Building a Better Britain Down Under?

05/12/2012 15:02 GMT | Updated 03/02/2013 10:12 GMT

After the Olympics, the British are patriotic but pessimistic, it seems. A recent survey and report undertaken at the University of Huddersfield found that six out of ten people would like to emigrate but want to move to a country that shares a sense of Britishness and its values.

The royal wedding, Diamond Jubilee and the Olympics raised national pride, but the British love to talk about the weather and this emerged as the main reason for dissatisfaction, with the poor economic situation and expensive housing following close behind. About a third also thought bad manners and a decline in community spirit and neighbourliness also made Britain a less attractive place to live. Perhaps surprisingly, the British city where fewest people wanted emigrate was Newcastle. But people in Newcastle, the city of Gazza, Ant and Dec and Cheryl Cole, shared a wider national concern with nine out of ten people wanting their children to grow up in a country with a less celebrity-obsessed culture.

The report, conducted for the Government of South Australia, asked Britons where they would like to emigrate. Australia emerged as the most popular choice, followed a long way behind by America, New Zealand, Canada and Spain. Britons considered that as well as good weather, a lifestyle akin to an 'old-fashioned' version of Britishness was of great appeal. In Liverpool, which matched the national average in numbers wanting to emigrate, half wanted to move to Australia. Researchers at Huddersfield spoke to people living in Adelaide in South Australia to explore the sense of British heritage there.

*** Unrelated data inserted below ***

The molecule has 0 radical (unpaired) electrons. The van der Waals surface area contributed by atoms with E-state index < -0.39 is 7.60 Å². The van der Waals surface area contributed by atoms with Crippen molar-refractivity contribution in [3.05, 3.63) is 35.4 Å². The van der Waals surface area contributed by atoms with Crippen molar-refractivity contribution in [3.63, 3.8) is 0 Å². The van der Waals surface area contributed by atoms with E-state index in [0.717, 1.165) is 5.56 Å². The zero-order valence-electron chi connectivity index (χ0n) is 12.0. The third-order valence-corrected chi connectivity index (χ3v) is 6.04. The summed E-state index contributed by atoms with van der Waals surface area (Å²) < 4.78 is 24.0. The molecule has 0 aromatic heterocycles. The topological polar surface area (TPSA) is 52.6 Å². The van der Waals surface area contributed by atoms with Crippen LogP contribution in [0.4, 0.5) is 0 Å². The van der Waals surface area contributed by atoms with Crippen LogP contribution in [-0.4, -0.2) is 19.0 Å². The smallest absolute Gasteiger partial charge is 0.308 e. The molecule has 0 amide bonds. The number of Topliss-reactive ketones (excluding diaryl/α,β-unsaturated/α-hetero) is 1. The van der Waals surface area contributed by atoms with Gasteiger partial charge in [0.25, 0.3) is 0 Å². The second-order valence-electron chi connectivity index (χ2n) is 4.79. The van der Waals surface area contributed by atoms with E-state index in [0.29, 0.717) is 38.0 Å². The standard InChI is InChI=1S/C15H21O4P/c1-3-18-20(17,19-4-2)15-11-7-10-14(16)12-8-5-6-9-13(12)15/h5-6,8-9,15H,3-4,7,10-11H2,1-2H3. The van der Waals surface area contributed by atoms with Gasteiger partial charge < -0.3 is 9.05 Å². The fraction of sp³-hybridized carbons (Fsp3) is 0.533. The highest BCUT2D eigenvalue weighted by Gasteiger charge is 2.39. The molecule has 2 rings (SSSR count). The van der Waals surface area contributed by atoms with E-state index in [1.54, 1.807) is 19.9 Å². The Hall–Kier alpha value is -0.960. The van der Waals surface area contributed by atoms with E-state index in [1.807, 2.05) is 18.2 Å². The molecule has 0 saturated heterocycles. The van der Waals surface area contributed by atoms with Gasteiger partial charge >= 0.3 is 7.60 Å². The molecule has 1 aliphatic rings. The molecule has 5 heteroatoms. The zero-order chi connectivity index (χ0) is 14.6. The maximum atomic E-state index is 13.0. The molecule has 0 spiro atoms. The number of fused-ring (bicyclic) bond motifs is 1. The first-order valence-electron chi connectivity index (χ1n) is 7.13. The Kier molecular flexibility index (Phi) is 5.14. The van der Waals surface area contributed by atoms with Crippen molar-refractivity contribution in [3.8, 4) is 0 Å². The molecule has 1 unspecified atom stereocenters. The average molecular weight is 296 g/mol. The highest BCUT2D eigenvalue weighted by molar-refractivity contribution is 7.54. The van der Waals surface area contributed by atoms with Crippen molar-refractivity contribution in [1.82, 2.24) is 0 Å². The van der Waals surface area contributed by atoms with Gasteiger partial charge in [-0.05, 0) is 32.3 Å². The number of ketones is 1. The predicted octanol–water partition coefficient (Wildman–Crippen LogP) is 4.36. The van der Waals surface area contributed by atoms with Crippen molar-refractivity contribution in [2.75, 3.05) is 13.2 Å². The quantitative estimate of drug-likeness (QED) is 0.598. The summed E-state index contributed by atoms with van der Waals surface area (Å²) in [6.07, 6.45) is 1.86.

South Australia was founded in the nineteenth century as a new British province, by free labour rather than convicts, to be based on order and reason, liberty and tolerance. In 1914, when the First World War broke out in Europe, a British oak tree was planted in the Adelaide Parklands. It was considered to represent the young Australia, growing from British roots.

Adelaideans continue to consider themselves more British than Sydney and Melbourne. The survey of 250 South Australian families found that nearly two-thirds believe that Adelaide has a thriving community spirit and relaxed, family-friendly way of life, with a sense that this lifestyle rests on the location of the city, between the sea and the mountains but also its origins. One interviewee told us of 'a sense of civility and good order that seems to derive historically from Britain.'

A major festival, emphasising the importance of family and tradition is the Credit Union Christmas Pageant. The pageant began in 1933 (it is staged in early November) and involves nearly 2000 people and 400,000 spectators. With a strong economy and 'Mediterranean' weather, it's easy to see how appealing Adelaide might be to Britons wanting better weather and lifestyle while not losing their sense of British national identity.